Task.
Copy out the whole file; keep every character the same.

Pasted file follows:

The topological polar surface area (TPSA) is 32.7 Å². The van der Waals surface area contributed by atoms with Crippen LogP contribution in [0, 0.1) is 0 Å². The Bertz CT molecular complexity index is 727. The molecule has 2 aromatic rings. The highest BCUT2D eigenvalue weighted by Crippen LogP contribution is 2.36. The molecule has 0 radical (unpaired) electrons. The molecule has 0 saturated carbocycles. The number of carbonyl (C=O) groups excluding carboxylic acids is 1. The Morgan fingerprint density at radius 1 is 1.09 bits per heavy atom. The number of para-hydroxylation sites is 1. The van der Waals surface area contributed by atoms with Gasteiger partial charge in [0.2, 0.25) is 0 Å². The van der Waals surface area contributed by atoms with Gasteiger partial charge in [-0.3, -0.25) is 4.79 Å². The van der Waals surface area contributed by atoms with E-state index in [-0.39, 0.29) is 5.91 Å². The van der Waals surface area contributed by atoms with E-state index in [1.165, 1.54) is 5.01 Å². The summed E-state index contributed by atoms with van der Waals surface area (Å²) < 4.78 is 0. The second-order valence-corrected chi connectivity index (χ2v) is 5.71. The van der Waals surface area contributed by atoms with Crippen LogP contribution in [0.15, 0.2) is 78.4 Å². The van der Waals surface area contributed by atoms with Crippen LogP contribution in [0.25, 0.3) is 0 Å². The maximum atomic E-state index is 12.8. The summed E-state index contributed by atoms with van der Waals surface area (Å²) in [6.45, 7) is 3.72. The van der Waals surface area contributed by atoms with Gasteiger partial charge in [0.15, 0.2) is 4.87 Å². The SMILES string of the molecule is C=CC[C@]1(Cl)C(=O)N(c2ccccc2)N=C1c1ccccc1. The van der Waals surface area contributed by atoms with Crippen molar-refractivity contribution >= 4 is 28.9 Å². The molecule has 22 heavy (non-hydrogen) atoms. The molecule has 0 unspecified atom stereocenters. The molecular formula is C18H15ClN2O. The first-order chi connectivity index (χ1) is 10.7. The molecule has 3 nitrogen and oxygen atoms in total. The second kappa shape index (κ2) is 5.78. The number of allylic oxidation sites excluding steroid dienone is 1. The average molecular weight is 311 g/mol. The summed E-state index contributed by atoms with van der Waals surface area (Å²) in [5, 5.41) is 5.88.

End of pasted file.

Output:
The topological polar surface area (TPSA) is 32.7 Å². The van der Waals surface area contributed by atoms with Crippen LogP contribution in [0, 0.1) is 0 Å². The Bertz CT molecular complexity index is 727. The molecule has 2 aromatic rings. The highest BCUT2D eigenvalue weighted by Crippen LogP contribution is 2.36. The molecule has 0 radical (unpaired) electrons. The molecule has 0 saturated carbocycles. The number of carbonyl (C=O) groups excluding carboxylic acids is 1. The Morgan fingerprint density at radius 1 is 1.09 bits per heavy atom. The number of para-hydroxylation sites is 1. The van der Waals surface area contributed by atoms with Gasteiger partial charge in [0.2, 0.25) is 0 Å². The van der Waals surface area contributed by atoms with Gasteiger partial charge in [-0.3, -0.25) is 4.79 Å². The van der Waals surface area contributed by atoms with E-state index in [-0.39, 0.29) is 5.91 Å². The van der Waals surface area contributed by atoms with E-state index in [1.165, 1.54) is 5.01 Å². The summed E-state index contributed by atoms with van der Waals surface area (Å²) < 4.78 is 0. The second-order valence-corrected chi connectivity index (χ2v) is 5.71. The van der Waals surface area contributed by atoms with Crippen LogP contribution in [0.15, 0.2) is 78.4 Å². The van der Waals surface area contributed by atoms with Crippen LogP contribution in [0.25, 0.3) is 0 Å². The maximum atomic E-state index is 12.8. The summed E-state index contributed by atoms with van der Waals surface area (Å²) in [6.45, 7) is 3.72. The van der Waals surface area contributed by atoms with Gasteiger partial charge in [0.15, 0.2) is 4.87 Å². The SMILES string of the molecule is C=CC[C@]1(Cl)C(=O)N(c2ccccc2)N=C1c1ccccc1. The van der Waals surface area contributed by atoms with Crippen molar-refractivity contribution >= 4 is 28.9 Å². The molecule has 22 heavy (non-hydrogen) atoms. The molecule has 0 unspecified atom stereocenters. The molecular formula is C18H15ClN2O. The first-order chi connectivity index (χ1) is 10.7. The molecule has 3 nitrogen and oxygen atoms in total. The second kappa shape index (κ2) is 5.78. The number of allylic oxidation sites excluding steroid dienone is 1. The average molecular weight is 311 g/mol. The summed E-state index contributed by atoms with van der Waals surface area (Å²) in [5, 5.41) is 5.88.